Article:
…draw out your ideas before you start coding them…: Jack Dorsey

Having a great idea is one thing. But being able to realize and execute on that idea is what matters.

At the 99% Conference last month in San Francisco, Twitter creator and co-founder Jack Dorsey gave a talk on how he was able to do just that: take a good idea and turn it into a flourishing company. In his talk, Dorsey identifies the three keys to success as he built and launched both Twitter and his latest project Square:

1. Draw out your ideas
2. Take advantage of luck and good timing
3. Iterate


Commit your ideas to paper before you worry about committing them to code. Get your idea out of your head so you can see it from a different perspective. And just as importantly, share it with others.

Dorsey speaks about an idea he’d had in 2000 when working as a dispatcher in New York, seeing people always reporting where they are and what they’re doing in various locations. Dorsey put the idea on paper, but put it aside.


This doesn’t mean relying on luck or good fortune. Rather you need to be able to recognize "luck." Learn to recognize good timing and good situations that make it practical for you to execute your idea.

Dorsey notes that it was the rise of certain technologies, along with working with Biz Stone and Evan Williams that allowed him to return to those ideas he’d sketched out in 2000 and to develop them more thoroughly, eventually into what became Twitter.

Dorsey also notes that the recent economic crisis has made it a good timing for his latest project Square, a device that allows anyone to make or accept a credit card payments via their phone or computer. As the business and financial sectors were in "survival mode," they were looking for innovation, according to Dorsey, and he was able to capitalize on this.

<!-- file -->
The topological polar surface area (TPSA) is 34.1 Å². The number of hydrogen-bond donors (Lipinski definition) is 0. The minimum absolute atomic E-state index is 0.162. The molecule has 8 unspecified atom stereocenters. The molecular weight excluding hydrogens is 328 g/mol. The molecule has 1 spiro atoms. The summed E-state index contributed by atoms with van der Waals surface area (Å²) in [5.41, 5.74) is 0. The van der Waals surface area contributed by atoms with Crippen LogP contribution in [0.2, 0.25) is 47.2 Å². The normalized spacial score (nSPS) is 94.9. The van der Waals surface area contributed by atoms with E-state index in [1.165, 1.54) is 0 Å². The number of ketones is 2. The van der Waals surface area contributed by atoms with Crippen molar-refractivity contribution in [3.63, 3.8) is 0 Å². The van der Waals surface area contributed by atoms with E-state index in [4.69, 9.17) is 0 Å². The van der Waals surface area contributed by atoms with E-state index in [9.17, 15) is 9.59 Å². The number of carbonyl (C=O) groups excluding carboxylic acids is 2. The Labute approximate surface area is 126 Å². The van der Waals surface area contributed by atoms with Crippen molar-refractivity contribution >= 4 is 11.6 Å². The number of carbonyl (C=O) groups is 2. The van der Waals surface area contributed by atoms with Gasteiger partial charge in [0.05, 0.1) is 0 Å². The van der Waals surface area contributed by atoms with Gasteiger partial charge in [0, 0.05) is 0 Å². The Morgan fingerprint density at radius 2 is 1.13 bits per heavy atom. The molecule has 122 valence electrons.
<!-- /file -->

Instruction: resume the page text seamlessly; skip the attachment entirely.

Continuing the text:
Take feedback. Learn to be an editor, listening to others’ input and shaping those ideas as they are put into practice.

Dorsey points to all the changes that Twitter has undergone since his initial idea, noting that many of things that are commonly accepted Twitter practices, including use of the @-symbol, the hashtag and the RT, were generated by users, not by the founding team themselves. Rather than being the sole creator of ideas, Dorsey says that Twitter has embraced the iterative process, becoming the editor of customer usage. Despite initially resisting some of these user practices, now it helps implement these user ideas and practices more smoothly.

Of course, Dorsey argues, you must know when to stop. If you draw and share your ideas, you will get instant feedback on what works and what doesn’t work. And if an idea doesn’t seem to work, put it aside. You can come back to it, or some part of it, later.

The entire video is available on the conference website, along with others from the 2010 and 2009 events.



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